Here, it seems that the AOA sensor, if it fails, doesn't just give a false reading, but rather transmits that info to a system that then can do things it shouldn't be doing, to a degree never seen in a 737 before, during what most pilots would think is manually-controlled flight. Maybe training for the MAX massively-highlights this failure mode and the appropriate response (which likely has to be done quickly, without trying to find the problem in a manual or QRH). Or maybe it doesn't.

Sadly, someone is bound to call this "pilot error". But depending upon how extensively and repeatedly this is trained -- and how readily-identifiable the symptoms of this failure mode are -- one might have a reasonable question as to whether some rethinking of all of this is advisable.

The post immediately before mine seems to say that "all aircraft do this" and "it's waaay safer", etc., which isn't really being disputed. However, I think the issue being raised here is the degree of the authority that the system has, and with increased authority comes an increased ability to get you into trouble. This should have caused (and maybe did cause) airlines to address that factor when doing training on the MAX. Fly 5000 hours in an NG, then switch to a MAX for a trip or two, your instincts might require some help if you're going to correctly diagnose and respond to the issue. How much, I have no idea, but I'm confident that folks are looking at this.
Last edited by wjcandee on Thu Nov 08, 2018 5:18 am, edited 2 times in total.
 
osiris30
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Re: FAA issues emergency 737 Max airworthiness order

Thu Nov 08, 2018 5:17 am

wjcandee wrote:
QXAS wrote:
What is different on the MAX that made what hadn’t been an issue on earlier 737 aircraft suddenly an issue?


Yeah, you know this sure looked initially like sort of straightforward pilot error. "Fly pitch and power, duh, and the thing will fly."

However, it is interesting that because of the apparently-decreased longitudinal stability of the MAX over other 737 variants, Boeing installed an automatic system that has greater authority than previous versions, particularly when the aircraft is being manually operated. This seems a little different than the operating philosophy of Boeing aircraft generally. It seems like they are saying that there's a way to turn this off, but unless you know what's happening to you, you don't know enough to turn the thing off, and it apparently isn't telling you, "Hey, I failed," because it would do what autopilot systems typically do when they encounter weirdness that they recognize as weirdness -- they go, "Hey, Bud, your aircraft," and switch off. But if they don't know they're broken, they just keep doing what they think is their job.

Here, it seems that the AOA sensor, if it fails, doesn't just give a false reading, but rather transmits that info to a system that then can do things it shouldn't be doing, to a degree never seen in a 737 before, during what most pilots would think is manually-controlled flight. Maybe training for the MAX massively-highlights this failure mode and the appropriate response (which likely has to be done quickly, without trying to find the problem in a manual or QRH). Or maybe it doesn't.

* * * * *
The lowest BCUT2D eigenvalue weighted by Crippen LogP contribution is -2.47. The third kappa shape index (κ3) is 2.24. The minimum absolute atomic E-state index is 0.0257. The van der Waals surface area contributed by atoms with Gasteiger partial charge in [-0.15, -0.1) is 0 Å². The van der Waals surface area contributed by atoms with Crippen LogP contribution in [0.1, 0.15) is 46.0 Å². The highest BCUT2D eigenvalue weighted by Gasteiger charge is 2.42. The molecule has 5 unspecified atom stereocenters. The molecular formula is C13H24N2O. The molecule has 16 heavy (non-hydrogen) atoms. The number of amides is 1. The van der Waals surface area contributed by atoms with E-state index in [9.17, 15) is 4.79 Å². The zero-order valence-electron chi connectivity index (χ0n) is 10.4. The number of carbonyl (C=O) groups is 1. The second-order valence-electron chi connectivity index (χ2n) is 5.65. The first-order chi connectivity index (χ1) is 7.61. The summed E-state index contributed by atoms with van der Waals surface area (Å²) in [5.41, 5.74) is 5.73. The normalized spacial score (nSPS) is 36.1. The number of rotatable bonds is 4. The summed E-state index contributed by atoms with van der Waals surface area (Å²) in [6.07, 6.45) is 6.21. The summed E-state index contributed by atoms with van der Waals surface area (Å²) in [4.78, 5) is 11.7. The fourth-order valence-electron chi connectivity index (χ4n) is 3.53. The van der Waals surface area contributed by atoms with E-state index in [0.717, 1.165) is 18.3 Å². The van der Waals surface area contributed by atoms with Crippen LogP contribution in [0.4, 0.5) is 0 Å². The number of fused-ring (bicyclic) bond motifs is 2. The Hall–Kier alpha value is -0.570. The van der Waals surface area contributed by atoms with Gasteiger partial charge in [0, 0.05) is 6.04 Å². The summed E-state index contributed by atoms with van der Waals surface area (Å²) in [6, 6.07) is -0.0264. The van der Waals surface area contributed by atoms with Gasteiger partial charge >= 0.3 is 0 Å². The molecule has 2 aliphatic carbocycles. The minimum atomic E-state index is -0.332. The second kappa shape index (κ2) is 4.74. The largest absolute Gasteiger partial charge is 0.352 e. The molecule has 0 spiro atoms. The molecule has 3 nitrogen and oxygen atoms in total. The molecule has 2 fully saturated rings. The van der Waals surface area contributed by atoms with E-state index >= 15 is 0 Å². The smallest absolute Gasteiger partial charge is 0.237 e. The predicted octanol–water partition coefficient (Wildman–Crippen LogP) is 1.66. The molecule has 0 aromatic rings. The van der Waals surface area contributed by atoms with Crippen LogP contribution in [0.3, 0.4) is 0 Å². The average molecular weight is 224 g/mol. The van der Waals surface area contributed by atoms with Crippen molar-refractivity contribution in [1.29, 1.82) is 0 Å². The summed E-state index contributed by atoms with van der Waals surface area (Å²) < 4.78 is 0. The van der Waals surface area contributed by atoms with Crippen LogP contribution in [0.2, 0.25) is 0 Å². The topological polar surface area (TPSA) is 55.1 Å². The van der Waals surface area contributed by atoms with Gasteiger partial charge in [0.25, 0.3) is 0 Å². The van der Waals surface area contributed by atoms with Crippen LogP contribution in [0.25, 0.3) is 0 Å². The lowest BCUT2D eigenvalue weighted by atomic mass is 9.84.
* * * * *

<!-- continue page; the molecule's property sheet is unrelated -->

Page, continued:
Sadly, someone is bound to call this "pilot error". But depending upon how extensively and repeatedly this is trained -- and how readily-identifiable the symptoms of this failure mode are -- one might have a reasonable question as to whether some rethinking of all of this is advisable.


While there may be nuanced differences between the max and early 737s, it does not change the fundamental mode of operation or dealing with the issue. It is akin to your new car having better brakes. They still do the same thing, just slightly more strongly. You still deal with a failure of the system the same way. (admittedly poor analogy on my part, sorry).

This is pilot error but IMHO the Lion Air crash was the fault of the previous pilots who did not report AOA issues in the maintenance book. We saw the log book and there was no reference to any AOA issues. Just airspeed and trim. Had they reported the AOA mismatch this would have never happened.
I don't care what you think of my opinion. It's my opinion, so have a nice day :)
 
wjcandee
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Re: FAA issues emergency 737 Max airworthiness order

Thu Nov 08, 2018 5:22 am

osiris30 wrote:
This is pilot error but IMHO the Lion Air crash was the fault of the previous pilots who did not report AOA issues in the maintenance book. We saw the log book and there was no reference to any AOA issues. Just airspeed and trim. Had they reported the AOA mismatch this would have never happened.


This is the kind of info that makes A.net great. Thanks for sharing.

This points to a safety-culture issue, in a sense. How complete are the write-ups at this airline? What is the norm, and how much analysis and coaching is done on what is the optimal level of detail, and are people consistently doing it? And is there anything to learn from the way other airlines do it?
 
benjjk
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Re: FAA issues emergency 737 Max airworthiness order

Thu Nov 08, 2018 5:42 am

wjcandee wrote:
osiris30 wrote: